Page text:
With Swift 2.0 already out, most of the community is already familiar with the major new features, including reflection, error handling and Objective-C generics, which we’ve covered on our blog before. But the latest Swift version includes many other lesser-known functionalities, some of which I would like to discuss today.
With Swift 2.0 already out, most of the community is already familiar with the major new features, including reflection, error handling and Objective-C generics, which we’ve covered on our blog before. But the latest Swift version includes many other lesser-known functionalities, some of which I would like to discuss today. Without further ado, let’s start with...
Have you ever wondered why you can instantiate a Selector using "string literals", or why you can use [.Array, .Literals] to create option sets? Well, this is not some kind of compiler magic – Swift offers native, protocol-driven support for implementing such literal convertibles. Swift offers the following protocols:
ArrayLiteralConvertible (used by Array, Set, OptionSetType)
BooleanLiteralConvertible (used by Bool)
DictionaryLiteralConvertible (used by Dictionary)
FloatLiteralConvertible (used by Float, Double)
NilLiteralConvertible (used by Optional, Selector, UnsafePointer)
IntegerLiteralConvertible (used by Int, Float, Double)
StringLiteralConvertible (used by String, Character, Selector)
Now, consider the following RegularExpression type:
You may use StringLiteralConvertible to make it instantiable using only a string literal – I won’t tell you how, though! Consider it homework.
Now let’s pretend you’re developing a scientific application. You need an enum to represent a bit, which you then use to compose a string of zeroes and ones.
Not exactly what you were expecting, right? The reason behind this output is that because Bit doesn’t conform to CustomStringConvertible (previously Printable), the interpolation mechanism implicitly uses reflection to determine the string representation – and the default mirror produces just the name of a case.
Of course, you could make your type conform to CustomStringConvertible and fix the issue, but where’s the fun in that? Let’s use another less well-known Swift protocol, StringInterpolationConvertible.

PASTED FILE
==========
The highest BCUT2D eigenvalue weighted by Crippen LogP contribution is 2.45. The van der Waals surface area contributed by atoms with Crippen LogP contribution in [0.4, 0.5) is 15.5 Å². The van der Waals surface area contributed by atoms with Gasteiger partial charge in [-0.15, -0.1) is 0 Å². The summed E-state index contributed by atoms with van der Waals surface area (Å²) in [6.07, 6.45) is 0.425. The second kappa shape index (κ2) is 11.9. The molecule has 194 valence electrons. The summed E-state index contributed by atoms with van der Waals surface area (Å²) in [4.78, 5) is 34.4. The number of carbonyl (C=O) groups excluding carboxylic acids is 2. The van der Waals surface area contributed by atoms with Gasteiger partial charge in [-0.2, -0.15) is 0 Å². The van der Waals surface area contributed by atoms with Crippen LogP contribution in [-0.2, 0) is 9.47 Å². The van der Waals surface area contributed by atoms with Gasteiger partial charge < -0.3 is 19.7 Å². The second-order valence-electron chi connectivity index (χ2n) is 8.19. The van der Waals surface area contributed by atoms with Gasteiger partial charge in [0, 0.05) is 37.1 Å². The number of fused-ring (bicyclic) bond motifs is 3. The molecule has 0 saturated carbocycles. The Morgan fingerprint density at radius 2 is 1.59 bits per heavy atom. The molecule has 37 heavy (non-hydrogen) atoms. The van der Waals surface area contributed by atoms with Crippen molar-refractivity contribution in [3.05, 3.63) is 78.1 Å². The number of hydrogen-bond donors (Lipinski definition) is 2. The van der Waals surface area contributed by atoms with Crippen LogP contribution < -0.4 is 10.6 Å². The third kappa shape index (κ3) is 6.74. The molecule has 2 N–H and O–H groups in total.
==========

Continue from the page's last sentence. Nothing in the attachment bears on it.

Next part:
The main difference between StringInterpolationConvertible and StringLiteralConvertible is that you don’t implement it on your type – instead, you need to extend String by overloading init<T>(stringInterpolationSegment: T):
Hooray! That’s way better.
Advanced Objective-C Bridging
When Apple first revealed Swift, developers quickly came to the conclusion that it was created with interoperability in mind. Today we all know there are several ways to make your Swift code work with Objective-C and vice versa. Let’s review our options:
Inherit a Swift class from an Objective-C class – that way the Swift class is automatically visible to Objective-C code.
Use the @objc attribute – we may explicitly mark whole classes, protocols or methods as visible to Objective-C.
Take advantage of bridging headers – for our Objective-C classes to be visible in Swift.
And that’s basically it… or is it? Let’s examine the following code:
How in the name of Chris Lattner is the above code compiling? Well, after digging into Swift’s standard library, we notice that Array actually conforms to a mysterious protocol: _ObjectiveCBridgeable. And here’s its interface:
Now you’re asking – what’s the proper way of implementing it and what are you gaining? This time, imagine you’re developing a geometry app and need to represent a point (without using CoreGeometry, obviously). Consider the following types:
After making Point conform to _ObjectiveCBridgeable (you can see how in the attached slides or a demo playground), the following code actually compiles with no warnings whatsoever:
And that, ladies and gentlemen, is how all interoperable types in Swift are implemented.
These were only three of the many hidden functionalities in Swift. To search for such gems, I would recommend digging into Swift’s standard library, using LLDB type lookup, and, most importantly, experimenting in playgrounds over and over again.